Recent data from the Centers for Disease Control and Prevention shows that one in four senior Americans will fall this year, and nearly 3 million of them will be treated in hospital emergency rooms. Fractured hips, head trauma and other serious injuries will cause extended hospital stays for over 800,000 seniors, and unfortunately an estimated 27,000 will die. The emotional costs alone for family members is unfathomable, but layers of additional costs also apply.

For instance, the average hospital bill for a senior fall injury is over $30,000, according to the National Council on Aging.

That amounted to more than $50 billion in 2015, with Medicare and Medicaid picking up only 75 percent of the senior’s expense. That is not all. Seniors who aren’t badly hurt and those who recover from injury often develop a fear of falling that undermines independence, physical activity and social engagement. This leads to muscular weakness, isolation and depression, all of which contribute to falling risks and declining health. Adult children of aging parents and family caregivers, who account for the vast majority of senior caregiving, suffer their own emotional burdens due to increased responsibilities and hardships.

Adult children, however, may be able to dramatically reduce the likelihood of a senior falling by identifying risk factors, such as:

  • Changes in an elder parent’s body, like frailty or imbalance.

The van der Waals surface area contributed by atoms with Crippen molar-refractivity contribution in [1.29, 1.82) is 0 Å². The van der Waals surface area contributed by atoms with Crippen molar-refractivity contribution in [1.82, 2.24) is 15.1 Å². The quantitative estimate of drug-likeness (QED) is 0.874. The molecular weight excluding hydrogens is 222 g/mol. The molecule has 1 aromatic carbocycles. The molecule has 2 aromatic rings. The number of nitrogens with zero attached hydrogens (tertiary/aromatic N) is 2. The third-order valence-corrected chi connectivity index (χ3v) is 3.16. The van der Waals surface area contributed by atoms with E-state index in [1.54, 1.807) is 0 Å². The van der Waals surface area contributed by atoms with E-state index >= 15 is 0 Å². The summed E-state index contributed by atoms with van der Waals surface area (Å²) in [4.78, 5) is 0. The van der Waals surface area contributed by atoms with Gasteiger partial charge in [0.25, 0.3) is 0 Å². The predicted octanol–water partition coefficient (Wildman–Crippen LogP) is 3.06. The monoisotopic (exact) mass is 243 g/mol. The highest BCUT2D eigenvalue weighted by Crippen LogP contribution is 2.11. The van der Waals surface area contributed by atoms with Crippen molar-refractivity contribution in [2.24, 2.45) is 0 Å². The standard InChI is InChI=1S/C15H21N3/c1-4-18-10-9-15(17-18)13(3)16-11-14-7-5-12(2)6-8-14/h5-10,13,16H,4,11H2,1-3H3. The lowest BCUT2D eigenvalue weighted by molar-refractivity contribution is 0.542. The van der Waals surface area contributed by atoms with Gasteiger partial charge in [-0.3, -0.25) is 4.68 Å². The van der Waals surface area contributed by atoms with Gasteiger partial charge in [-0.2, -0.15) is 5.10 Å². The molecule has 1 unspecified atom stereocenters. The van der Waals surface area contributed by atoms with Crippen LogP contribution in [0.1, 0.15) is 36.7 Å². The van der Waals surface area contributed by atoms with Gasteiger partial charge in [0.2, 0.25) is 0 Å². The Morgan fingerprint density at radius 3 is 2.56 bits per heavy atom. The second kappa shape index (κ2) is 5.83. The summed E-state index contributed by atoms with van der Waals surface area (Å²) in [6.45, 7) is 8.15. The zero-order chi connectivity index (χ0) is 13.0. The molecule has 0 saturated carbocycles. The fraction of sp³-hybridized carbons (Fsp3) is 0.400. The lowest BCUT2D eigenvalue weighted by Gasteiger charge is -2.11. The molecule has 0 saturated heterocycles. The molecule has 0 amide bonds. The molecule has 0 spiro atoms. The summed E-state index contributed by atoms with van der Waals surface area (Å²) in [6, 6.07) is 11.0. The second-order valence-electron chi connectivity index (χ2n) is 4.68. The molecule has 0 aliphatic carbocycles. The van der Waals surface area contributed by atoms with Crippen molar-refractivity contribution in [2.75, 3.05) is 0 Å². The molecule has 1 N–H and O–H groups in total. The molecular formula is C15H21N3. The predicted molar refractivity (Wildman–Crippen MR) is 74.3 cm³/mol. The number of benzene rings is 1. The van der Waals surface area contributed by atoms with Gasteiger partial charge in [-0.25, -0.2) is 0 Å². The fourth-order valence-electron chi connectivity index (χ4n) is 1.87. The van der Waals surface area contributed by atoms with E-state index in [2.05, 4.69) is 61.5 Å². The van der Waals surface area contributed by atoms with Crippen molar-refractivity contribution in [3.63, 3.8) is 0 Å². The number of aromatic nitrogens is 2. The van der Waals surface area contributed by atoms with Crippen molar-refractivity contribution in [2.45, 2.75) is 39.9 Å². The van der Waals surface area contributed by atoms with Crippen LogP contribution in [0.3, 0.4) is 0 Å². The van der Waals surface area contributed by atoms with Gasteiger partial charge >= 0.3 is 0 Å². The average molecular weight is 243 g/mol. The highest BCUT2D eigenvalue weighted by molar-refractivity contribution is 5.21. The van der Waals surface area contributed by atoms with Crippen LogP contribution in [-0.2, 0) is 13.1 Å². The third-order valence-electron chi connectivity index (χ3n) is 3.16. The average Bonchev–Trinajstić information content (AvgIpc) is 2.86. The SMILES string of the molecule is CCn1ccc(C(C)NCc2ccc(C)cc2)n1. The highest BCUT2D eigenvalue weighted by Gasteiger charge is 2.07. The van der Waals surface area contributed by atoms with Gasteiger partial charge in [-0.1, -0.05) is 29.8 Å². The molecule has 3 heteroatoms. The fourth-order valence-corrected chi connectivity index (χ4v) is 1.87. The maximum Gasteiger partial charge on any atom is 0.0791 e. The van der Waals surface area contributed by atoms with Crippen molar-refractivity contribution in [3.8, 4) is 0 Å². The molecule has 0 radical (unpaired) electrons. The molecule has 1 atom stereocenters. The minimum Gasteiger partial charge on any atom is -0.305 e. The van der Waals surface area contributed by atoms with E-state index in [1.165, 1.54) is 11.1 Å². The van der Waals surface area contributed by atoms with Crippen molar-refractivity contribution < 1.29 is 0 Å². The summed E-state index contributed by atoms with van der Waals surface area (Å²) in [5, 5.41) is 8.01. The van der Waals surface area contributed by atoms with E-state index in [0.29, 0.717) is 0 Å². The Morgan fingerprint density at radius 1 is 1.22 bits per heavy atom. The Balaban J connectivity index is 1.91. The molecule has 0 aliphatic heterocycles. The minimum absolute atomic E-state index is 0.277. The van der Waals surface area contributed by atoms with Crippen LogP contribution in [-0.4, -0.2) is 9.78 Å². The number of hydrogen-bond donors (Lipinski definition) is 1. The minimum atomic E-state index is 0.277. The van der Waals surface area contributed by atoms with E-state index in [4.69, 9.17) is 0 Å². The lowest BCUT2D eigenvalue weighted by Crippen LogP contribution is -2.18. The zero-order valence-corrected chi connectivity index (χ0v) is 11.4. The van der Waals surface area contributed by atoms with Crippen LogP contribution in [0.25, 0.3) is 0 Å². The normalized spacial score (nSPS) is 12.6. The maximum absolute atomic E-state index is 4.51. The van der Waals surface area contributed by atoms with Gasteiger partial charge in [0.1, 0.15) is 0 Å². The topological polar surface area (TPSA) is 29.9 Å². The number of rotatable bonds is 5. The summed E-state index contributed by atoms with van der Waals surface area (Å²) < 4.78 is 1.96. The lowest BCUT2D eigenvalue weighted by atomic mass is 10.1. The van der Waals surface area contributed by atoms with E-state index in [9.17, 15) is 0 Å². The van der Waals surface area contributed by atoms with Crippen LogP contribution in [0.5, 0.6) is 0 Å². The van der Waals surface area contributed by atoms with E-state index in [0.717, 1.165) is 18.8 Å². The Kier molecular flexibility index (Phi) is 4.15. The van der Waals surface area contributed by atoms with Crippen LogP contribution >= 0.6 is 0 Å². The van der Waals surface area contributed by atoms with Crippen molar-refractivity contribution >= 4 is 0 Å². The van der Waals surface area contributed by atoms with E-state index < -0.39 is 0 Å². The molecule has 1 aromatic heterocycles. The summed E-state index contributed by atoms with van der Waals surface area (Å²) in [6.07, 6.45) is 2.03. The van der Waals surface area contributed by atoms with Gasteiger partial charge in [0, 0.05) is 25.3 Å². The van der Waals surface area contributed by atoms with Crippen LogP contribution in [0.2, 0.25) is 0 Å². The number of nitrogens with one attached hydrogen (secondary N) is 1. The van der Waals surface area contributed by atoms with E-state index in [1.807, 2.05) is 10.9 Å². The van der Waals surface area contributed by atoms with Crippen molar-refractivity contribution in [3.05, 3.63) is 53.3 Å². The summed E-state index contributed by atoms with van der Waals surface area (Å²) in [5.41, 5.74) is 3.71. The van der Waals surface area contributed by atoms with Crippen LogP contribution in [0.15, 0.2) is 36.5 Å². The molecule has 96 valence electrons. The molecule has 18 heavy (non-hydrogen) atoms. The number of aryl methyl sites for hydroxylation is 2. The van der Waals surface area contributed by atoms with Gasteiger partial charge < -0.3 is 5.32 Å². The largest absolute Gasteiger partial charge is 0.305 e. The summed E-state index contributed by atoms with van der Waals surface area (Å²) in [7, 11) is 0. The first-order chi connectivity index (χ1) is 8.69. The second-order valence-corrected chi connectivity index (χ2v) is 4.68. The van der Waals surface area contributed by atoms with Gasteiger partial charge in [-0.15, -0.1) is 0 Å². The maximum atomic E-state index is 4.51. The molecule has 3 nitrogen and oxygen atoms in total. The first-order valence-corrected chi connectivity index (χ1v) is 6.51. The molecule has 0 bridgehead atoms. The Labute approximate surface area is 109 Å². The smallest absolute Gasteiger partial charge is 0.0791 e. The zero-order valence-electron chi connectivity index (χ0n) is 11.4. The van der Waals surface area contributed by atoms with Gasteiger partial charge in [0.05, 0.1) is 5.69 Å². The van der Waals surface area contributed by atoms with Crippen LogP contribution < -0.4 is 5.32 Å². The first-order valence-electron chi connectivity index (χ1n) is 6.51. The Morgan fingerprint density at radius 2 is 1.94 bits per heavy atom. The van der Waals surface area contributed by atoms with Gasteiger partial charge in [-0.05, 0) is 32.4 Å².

• Behavioral choices, like rushing and night walking.
  • Environmental hazards, like clutter inside their homes and obstacles in their community.

Other preventative avenues to consider can include:

  • Testing balance and muscle weakness in consultation with a doctor or physical therapist.
  • Walking aides, assistive devices and strength building exercises 
  • Vision exams and corrective lenses 
  • Evaluating prescription medicines for side effects, such as dizziness

While falls are a serious problem, there are many ways to prevent them. Remember, prevention is always less costly than the aftermath of a senior fall.

These are just a few statistics and tips about falling as a senior and how falls impact families. If this article raises more questions than it answers for you, do not hesitate to contact our office to ask us your questions or schedule an appointment.